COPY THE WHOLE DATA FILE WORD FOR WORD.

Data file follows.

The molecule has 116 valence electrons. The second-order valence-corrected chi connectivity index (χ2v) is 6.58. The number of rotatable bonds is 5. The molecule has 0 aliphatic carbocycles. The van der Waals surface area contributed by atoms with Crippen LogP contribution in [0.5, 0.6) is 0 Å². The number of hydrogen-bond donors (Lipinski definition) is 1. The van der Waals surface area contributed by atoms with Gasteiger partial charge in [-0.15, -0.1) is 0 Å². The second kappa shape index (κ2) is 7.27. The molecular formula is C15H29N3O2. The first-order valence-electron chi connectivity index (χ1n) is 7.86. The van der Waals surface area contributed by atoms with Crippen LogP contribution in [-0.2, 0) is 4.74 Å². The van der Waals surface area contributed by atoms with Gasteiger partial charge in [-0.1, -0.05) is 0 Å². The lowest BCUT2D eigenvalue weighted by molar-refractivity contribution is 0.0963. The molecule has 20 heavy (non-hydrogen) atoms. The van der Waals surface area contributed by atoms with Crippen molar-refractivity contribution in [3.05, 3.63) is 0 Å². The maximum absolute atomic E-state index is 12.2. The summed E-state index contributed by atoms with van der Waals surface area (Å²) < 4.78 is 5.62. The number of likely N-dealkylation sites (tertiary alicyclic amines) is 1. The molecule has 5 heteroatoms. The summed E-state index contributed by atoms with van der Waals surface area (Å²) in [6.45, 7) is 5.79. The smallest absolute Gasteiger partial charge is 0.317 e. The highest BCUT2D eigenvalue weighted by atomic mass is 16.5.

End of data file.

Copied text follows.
The molecule has 116 valence electrons. The second-order valence-corrected chi connectivity index (χ2v) is 6.58. The number of rotatable bonds is 5. The molecule has 0 aliphatic carbocycles. The van der Waals surface area contributed by atoms with Crippen LogP contribution in [0.5, 0.6) is 0 Å². The number of hydrogen-bond donors (Lipinski definition) is 1. The van der Waals surface area contributed by atoms with Gasteiger partial charge in [-0.15, -0.1) is 0 Å². The second kappa shape index (κ2) is 7.27. The molecular formula is C15H29N3O2. The first-order valence-electron chi connectivity index (χ1n) is 7.86. The van der Waals surface area contributed by atoms with Crippen LogP contribution in [-0.2, 0) is 4.74 Å². The van der Waals surface area contributed by atoms with Gasteiger partial charge in [-0.1, -0.05) is 0 Å². The lowest BCUT2D eigenvalue weighted by molar-refractivity contribution is 0.0963. The molecule has 20 heavy (non-hydrogen) atoms. The van der Waals surface area contributed by atoms with Crippen molar-refractivity contribution in [3.05, 3.63) is 0 Å². The maximum absolute atomic E-state index is 12.2. The summed E-state index contributed by atoms with van der Waals surface area (Å²) < 4.78 is 5.62. The number of likely N-dealkylation sites (tertiary alicyclic amines) is 1. The molecule has 5 heteroatoms. The summed E-state index contributed by atoms with van der Waals surface area (Å²) in [6.45, 7) is 5.79. The smallest absolute Gasteiger partial charge is 0.317 e. The highest BCUT2D eigenvalue weighted by atomic mass is 16.5.